The HenstockKurzweilStieltjes type integral for real functions on a fractal subset of the real line D. Bongiorno, G. Corrao Dipartimento di Ingegneria lettrica, lettronica e delle Telecomunicazioni,
More informationResearch Article Stability Analysis for HigherOrder Adjacent Derivative in Parametrized Vector Optimization
Hindawi Publishing Corporation Journal of Inequalities and Applications Volume 2010, Article ID 510838, 15 pages doi:10.1155/2010/510838 Research Article Stability Analysis for HigherOrder Adjacent Derivative
More informationOrthogonal Projections and Orthonormal Bases
CS 3, HANDOUT A, 3 November 04 (adjusted on 7 November 04) Orthogonal Projections and Orthonormal Bases (continuation of Handout 07 of 6 September 04) Definition (Orthogonality, length, unit vectors).
More informationLINEAR ALGEBRA W W L CHEN
LINEAR ALGEBRA W W L CHEN c W W L Chen, 1997, 2008 This chapter is available free to all individuals, on understanding that it is not to be used for financial gain, and may be downloaded and/or photocopied,
More informationALMOST COMMON PRIORS 1. INTRODUCTION
ALMOST COMMON PRIORS ZIV HELLMAN ABSTRACT. What happens when priors are not common? We introduce a measure for how far a type space is from having a common prior, which we term prior distance. If a type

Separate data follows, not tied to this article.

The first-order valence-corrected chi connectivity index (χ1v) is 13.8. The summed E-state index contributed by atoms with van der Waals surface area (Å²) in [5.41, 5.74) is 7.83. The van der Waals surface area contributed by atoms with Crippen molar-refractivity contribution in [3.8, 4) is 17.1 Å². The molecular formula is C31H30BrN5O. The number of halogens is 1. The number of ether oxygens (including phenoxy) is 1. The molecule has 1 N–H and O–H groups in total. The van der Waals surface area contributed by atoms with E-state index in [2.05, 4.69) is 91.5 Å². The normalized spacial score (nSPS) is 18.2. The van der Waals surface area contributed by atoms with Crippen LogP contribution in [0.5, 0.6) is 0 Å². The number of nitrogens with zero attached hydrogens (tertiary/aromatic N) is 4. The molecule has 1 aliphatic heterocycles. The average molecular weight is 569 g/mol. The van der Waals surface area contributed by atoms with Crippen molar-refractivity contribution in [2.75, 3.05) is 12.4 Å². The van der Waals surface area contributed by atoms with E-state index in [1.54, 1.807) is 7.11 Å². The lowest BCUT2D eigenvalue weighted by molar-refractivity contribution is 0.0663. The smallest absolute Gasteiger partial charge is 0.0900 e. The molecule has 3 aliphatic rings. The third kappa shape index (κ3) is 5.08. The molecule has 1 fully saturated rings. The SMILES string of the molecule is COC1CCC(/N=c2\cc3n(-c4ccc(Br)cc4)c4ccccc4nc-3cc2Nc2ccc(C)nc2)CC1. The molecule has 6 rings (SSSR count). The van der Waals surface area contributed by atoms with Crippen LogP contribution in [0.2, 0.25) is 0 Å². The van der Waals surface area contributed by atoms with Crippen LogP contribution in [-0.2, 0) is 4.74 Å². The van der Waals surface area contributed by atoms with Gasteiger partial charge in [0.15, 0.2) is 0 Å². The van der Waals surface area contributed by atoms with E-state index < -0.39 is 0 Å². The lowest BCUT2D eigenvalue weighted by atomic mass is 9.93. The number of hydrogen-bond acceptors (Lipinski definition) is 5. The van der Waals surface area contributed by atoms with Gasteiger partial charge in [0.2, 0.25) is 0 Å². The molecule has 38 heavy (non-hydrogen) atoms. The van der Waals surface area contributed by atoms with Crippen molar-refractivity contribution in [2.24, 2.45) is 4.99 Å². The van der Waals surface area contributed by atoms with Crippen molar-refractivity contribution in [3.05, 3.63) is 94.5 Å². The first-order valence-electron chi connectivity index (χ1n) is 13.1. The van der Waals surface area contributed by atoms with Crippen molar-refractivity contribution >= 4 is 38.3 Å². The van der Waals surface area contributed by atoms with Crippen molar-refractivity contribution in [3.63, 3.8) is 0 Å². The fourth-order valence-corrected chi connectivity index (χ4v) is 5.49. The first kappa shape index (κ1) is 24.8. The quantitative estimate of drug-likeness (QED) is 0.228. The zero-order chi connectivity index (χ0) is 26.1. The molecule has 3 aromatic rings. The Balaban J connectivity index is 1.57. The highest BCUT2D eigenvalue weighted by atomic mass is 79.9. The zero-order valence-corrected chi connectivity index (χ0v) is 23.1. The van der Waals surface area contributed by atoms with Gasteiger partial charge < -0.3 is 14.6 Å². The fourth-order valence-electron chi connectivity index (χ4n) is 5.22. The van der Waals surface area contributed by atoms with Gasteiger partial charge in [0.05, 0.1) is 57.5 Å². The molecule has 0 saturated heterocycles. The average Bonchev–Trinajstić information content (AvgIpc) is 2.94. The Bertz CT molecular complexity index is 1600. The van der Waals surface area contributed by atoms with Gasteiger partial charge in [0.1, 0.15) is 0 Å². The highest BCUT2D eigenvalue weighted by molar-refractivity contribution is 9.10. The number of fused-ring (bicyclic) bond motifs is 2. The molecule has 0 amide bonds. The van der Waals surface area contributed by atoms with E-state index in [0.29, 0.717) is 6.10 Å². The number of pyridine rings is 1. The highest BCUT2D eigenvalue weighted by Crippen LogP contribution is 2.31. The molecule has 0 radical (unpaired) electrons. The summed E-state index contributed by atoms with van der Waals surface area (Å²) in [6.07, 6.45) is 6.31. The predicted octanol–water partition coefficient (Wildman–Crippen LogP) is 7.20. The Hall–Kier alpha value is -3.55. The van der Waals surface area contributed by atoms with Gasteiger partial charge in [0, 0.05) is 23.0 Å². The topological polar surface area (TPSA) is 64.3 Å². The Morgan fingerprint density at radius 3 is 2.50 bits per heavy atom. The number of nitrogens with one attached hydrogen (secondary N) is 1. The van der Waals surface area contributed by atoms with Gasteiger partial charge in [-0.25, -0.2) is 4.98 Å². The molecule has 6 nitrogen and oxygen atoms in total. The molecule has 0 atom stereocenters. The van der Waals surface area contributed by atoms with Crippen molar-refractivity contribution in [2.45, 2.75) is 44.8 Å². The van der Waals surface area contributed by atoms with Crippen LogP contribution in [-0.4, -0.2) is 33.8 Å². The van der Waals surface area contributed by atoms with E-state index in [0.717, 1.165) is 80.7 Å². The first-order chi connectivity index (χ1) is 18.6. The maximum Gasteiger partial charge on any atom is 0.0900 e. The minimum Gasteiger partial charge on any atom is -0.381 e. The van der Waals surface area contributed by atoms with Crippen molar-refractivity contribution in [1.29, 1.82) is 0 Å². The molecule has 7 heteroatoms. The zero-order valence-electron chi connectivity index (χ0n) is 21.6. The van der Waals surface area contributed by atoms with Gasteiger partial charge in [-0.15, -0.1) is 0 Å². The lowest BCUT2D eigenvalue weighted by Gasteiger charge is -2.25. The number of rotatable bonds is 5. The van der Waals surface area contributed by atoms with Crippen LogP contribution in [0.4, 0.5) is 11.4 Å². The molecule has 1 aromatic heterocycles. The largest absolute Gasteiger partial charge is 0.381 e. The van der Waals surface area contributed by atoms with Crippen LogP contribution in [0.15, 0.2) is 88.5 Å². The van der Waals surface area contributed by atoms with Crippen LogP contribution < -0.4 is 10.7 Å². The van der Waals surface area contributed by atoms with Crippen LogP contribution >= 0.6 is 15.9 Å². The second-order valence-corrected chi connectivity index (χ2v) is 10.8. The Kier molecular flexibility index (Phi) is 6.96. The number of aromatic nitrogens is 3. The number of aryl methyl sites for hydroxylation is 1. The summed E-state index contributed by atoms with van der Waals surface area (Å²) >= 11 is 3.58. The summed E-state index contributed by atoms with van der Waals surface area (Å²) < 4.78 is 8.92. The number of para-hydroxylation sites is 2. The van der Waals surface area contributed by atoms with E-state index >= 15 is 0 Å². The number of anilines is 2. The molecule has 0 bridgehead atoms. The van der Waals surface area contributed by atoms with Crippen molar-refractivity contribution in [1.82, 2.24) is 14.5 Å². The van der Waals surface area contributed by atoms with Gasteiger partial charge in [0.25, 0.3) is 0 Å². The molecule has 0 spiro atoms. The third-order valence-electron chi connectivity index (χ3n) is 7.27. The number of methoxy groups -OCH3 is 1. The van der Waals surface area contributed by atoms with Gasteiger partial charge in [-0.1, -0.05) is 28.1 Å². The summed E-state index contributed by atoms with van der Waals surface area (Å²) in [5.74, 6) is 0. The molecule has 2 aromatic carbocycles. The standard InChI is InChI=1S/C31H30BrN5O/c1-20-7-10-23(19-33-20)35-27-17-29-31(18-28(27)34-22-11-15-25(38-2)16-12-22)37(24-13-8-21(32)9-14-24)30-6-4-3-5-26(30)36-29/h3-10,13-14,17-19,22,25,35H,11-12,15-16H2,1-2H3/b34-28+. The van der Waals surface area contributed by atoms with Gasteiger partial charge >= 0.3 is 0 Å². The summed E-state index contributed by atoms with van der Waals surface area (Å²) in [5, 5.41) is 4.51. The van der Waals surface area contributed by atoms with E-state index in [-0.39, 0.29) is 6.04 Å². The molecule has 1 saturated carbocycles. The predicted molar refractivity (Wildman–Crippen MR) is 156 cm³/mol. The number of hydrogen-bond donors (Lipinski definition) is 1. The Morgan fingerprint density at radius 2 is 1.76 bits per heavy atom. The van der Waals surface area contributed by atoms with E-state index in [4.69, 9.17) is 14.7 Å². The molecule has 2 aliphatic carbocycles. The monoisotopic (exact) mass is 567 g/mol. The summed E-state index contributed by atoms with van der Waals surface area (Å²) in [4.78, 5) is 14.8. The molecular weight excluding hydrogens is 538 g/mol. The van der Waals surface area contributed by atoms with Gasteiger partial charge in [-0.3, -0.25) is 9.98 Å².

More informationMetrics on SO(3) and Inverse Kinematics
Mathematical Foundations of Computer Graphics and Vision Metrics on SO(3) and Inverse Kinematics Luca Ballan Institute of Visual Computing Optimization on Manifolds Descent approach d is a ascent direction
More informationLinear Algebra Done Wrong. Sergei Treil. Department of Mathematics, Brown University
Linear Algebra Done Wrong Sergei Treil Department of Mathematics, Brown University Copyright c Sergei Treil, 2004, 2009, 2011, 2014 Preface The title of the book sounds a bit mysterious. Why should anyone
More informationCONTROLLABILITY. Chapter 2. 2.1 Reachable Set and Controllability. Suppose we have a linear system described by the state equation
Chapter 2 CONTROLLABILITY 2 Reachable Set and Controllability Suppose we have a linear system described by the state equation ẋ Ax + Bu (2) x() x Consider the following problem For a given vector x in
More informationMath 5311 Gateaux differentials and Frechet derivatives
Math 5311 Gateaux differentials and Frechet derivatives Kevin Long January 26, 2009 1 Differentiation in vector spaces Thus far, we ve developed the theory of minimization without reference to derivatives.
More informationMACHINE LEARNING. Introduction. Alessandro Moschitti
MACHINE LEARNING Introduction Alessandro Moschitti Department of Computer Science and Information Engineering University of Trento Email: moschitti@disi.unitn.it Course Schedule Lectures Tuesday, 14:0016:00
More informationThe Lebesgue Measure and Integral
The Lebesgue Measure and Integral Mike Klaas April 12, 2003 Introduction The Riemann integral, defined as the limit of upper and lower sums, is the first example of an integral, and still holds the honour
More information